My wife was caught off guard and responded 'When you hired me, I told you that I had conflicts in the evenings and weekends, and that I would be able to work within that schedule!'
The boss got all serious and said 'Listen, I think I’ve been more than generous and accommodating of your schedule needs. I think it’s time for you to show us some of that same flexibility.'
My wife started crying immediately and stormed back to her desk. She called me and said that she thought she needed to quit, but wanted to make sure she wasn’t crazy. After listening to what happened, I said that boss could go take a hike and she should never look back. She took her free water bottle and never returned."
"It was my first job– working at a little BBQ place with a drive thru. My manager calls me at 8:30 am (30 mins before we open) on my day off saying she doesn’t feel good and needs me to open. I rush in and end up working all day. 5:00 pm rolls around, manager comes in with the owner of the business, who she’s dating. They were at the fair all day and completely forgot they lied to me about her being sick. I bite my tongue and ask if I can go home, they say no and keep me until close (9:00 pm).
At 9:00 pm I took my shirt off, handed them my keys, and said 'Today was my last day' as I walked out the door shirtless.
The best part was when I got home, my dad was ticked off that I quit my job. I told him what they did and said I wasn’t making enough money. He looked at my pay stubs and saw they hadn’t been paying me over time the entire time I worked there! He made me go back in and demand my overtime pay. When I came in with the pay stubs the manager started crying and gave me cash out of the register to cover my overtime and then some. They called me the next day making sure I wasn’t going to report them to the BBB.
I didn’t, but my dad did."
"I was at a job for three years, consistently in the top three of my department in terms of performance. I asked my supervisor repeatedly if I could be recommended for advancement/promotion and he always told me he was trying his best to get me new opportunities. I found out from a friend in a different department that I'd been considered a top candidate for four different promotions and each time my supervisor had blocked it.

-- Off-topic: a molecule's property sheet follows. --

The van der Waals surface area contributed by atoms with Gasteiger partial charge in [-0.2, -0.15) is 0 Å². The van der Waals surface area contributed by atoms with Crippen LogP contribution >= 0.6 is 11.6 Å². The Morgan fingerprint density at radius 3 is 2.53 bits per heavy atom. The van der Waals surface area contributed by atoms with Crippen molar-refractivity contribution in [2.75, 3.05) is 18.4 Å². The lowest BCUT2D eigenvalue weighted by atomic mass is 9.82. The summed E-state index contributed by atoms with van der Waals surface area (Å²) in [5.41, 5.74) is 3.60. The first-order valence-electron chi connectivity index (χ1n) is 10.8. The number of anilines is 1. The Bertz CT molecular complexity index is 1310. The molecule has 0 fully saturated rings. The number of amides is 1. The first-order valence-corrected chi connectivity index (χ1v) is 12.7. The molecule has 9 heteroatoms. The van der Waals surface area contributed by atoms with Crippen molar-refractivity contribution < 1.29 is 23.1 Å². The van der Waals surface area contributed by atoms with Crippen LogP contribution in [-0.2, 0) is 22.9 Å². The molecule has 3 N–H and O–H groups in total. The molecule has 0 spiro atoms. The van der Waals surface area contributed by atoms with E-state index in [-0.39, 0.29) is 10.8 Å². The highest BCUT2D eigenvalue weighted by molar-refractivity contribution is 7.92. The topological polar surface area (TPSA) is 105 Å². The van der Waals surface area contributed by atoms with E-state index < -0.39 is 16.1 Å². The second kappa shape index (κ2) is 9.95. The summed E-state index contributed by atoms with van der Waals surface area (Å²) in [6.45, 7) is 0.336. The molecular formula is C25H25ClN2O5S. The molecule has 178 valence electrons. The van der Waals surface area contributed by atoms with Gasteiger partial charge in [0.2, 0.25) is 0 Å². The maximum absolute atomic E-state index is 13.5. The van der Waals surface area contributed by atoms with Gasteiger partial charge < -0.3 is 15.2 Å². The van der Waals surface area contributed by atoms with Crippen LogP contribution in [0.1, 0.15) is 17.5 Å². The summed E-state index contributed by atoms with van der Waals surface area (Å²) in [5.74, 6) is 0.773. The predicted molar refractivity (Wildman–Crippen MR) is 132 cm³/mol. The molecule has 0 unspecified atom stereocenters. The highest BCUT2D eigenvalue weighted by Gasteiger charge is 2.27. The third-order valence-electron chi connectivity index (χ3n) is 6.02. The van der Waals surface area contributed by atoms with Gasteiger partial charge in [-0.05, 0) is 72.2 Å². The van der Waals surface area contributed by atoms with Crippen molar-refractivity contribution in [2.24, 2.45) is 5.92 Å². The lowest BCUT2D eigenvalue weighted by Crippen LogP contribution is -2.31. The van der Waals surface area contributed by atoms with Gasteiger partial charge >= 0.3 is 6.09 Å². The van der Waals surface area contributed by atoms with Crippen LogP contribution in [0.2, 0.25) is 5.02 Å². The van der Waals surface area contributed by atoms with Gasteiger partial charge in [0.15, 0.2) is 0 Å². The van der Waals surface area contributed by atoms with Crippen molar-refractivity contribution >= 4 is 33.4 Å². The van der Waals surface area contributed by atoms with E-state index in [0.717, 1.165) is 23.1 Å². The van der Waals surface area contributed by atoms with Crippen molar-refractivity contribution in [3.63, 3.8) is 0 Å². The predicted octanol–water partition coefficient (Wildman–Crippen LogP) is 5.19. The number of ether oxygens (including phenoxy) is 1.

When I confronted him with this information, he told me it was true and he did it because 'I could never find someone who does what you do without paying them a lot more.'
'Forget this,' I thought. I quit and found a new job within three months. I took all my PTO and on the day I came back, I quit two hours into the day leaving him high and dry at a peak time. That company sucked."
"I worked as a cashier for a small chain of pharmacies briefly back in 2006. Because I was so easy going, they scheduled me with the nastiest hag they had because I mean, why would you fire someone when you can just ignore the problem and pass it off to someone else?
She had me running her personal errands for months. She demanded that I cash her checks and pick up her dinner. Heck, she even tried to make me buy her breakfast on my way in. One day, she sent me out at the start of our shift to pick up her dinner. I didn't buy anything because I always ate halfway through my shift and I refused to alter that one singular break I got for her.
When it came time for me to pick up my own food, she refused. She claimed that the break I'd taken right after I clocked in to fetch her dinner also counted as my break. She eventually relented and said if I wanted to get my own food I could clock out, which I was told I'd never have to do and that I'd always be paid for my 15-minute break.
I was so furious that I called my mom and said 'I want to quit. I hate this job, I hate this troll, my boss is almost as bad as her, I want out.'
'Then quit,' she said.
'You mean right now?' I asked,' Or put in a notice?'
She said, 'Do it, you're young. It's a lousy job to keep you busy before college. It's not your life; just quit.'
So, I did. My mom was so angry that she said she was coming over, too. She walked right up to my supervisor and said, 'My daughter doesn't need this lousy job or your lousy attitude. She's leaving,' and we both walked out.
She was left alone mid-shift at like 7 pm with no staff willing to fill in, so I'm pretty sure the boss had to get off her butt and fill in as cashier herself."